Fruit and vegetables are amazing. They're full of wonderful micronutrients, can be whizzed up into healthy smoothies or juices for an added kick (using our best blender models, naturally) and are naturally low in calories while being high in nutrients. Varied consumption of fruit and veg, or having a "colorful plate" is associated with a lower risk of heart disease, stroke and even cancer.
However, that's not all they're good for: a new study has found that eating more fruit and vegetables every day, around 470 grams, is associated with lower levels of stress compared to those who ate just 230 grams.
The study, published by researchers from Edith Cowan University, studied the link between fruit and veg intake and stress levels across data from more than 8,600 Australians. The report found those who ate over 470g of fruit and veg a day had 10% lower levels of stress compared to those who only ate half that amount. For context, the World Health Organization recommends eating at least 400g of fruit and vegetables per day, with 80g counting as a "portion".
Lead researcher, PhD candidate Simone Radavelli-Bagatini, said: "We found that people who have higher fruit and veggie intakes are less stressed than those with lower intakes, which suggests diet plays a key role in mental wellbeing.
"Long-term and unmanaged stress can lead to a range of health problems including heart disease, diabetes, depression and anxiety so we need to find ways to prevent and possibly alleviate mental health problems in the future."
Stress is a complex topic with a range of factors both internal and external – no amount of fruit and veg is going to help if you've lost your job – but knowing a more varied diet plays a factor in long-term feelings of stress can help. Gut health has been found to play a role in combating anxiety and depression, and the healthy fibres and micronutrients in fruit and veg are an essential component of this.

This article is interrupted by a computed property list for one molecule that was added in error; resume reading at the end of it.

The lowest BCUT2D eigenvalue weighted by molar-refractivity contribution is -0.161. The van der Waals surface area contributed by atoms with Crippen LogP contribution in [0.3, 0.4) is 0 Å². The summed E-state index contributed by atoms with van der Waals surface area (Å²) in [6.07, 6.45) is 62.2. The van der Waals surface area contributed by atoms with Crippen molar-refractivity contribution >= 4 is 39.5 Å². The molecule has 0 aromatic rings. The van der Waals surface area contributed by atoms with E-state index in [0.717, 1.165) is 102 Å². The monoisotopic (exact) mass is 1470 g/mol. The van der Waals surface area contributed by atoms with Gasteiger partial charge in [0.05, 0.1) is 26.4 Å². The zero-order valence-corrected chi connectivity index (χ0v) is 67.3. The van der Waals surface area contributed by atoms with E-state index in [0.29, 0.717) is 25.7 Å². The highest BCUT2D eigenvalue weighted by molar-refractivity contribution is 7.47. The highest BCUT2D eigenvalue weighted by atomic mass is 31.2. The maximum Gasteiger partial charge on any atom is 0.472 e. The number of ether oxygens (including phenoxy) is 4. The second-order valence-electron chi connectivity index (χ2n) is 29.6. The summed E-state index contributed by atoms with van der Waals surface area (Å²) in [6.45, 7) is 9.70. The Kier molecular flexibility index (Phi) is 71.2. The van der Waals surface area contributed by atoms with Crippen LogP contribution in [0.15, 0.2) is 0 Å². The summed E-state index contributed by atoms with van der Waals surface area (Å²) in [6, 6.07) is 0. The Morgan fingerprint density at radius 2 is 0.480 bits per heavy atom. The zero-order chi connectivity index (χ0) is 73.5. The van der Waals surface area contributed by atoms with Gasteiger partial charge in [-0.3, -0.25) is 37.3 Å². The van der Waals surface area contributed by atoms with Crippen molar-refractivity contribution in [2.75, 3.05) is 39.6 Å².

Healthy eating can be expensive, but there’s easy ways to cut down on the cost of ingredients: one study by the University of California showed no significant difference in the nutritional value of frozen fruit and veg vs the fresh stuff. Buying bags of frozen peas, carrots and broccoli florets is just as good for you, works out cheaper and keeps for longer.
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Matt Evans is an experienced health and fitness journalist and is currently Fitness and Wellbeing Editor at TechRadar, covering all things exercise and nutrition on Fit&Well's tech-focused sister site. Matt originally discovered exercise through martial arts: he holds a black belt in Karate and remains a keen runner, gym-goer, and infrequent yogi. His top fitness tip? Stretch.
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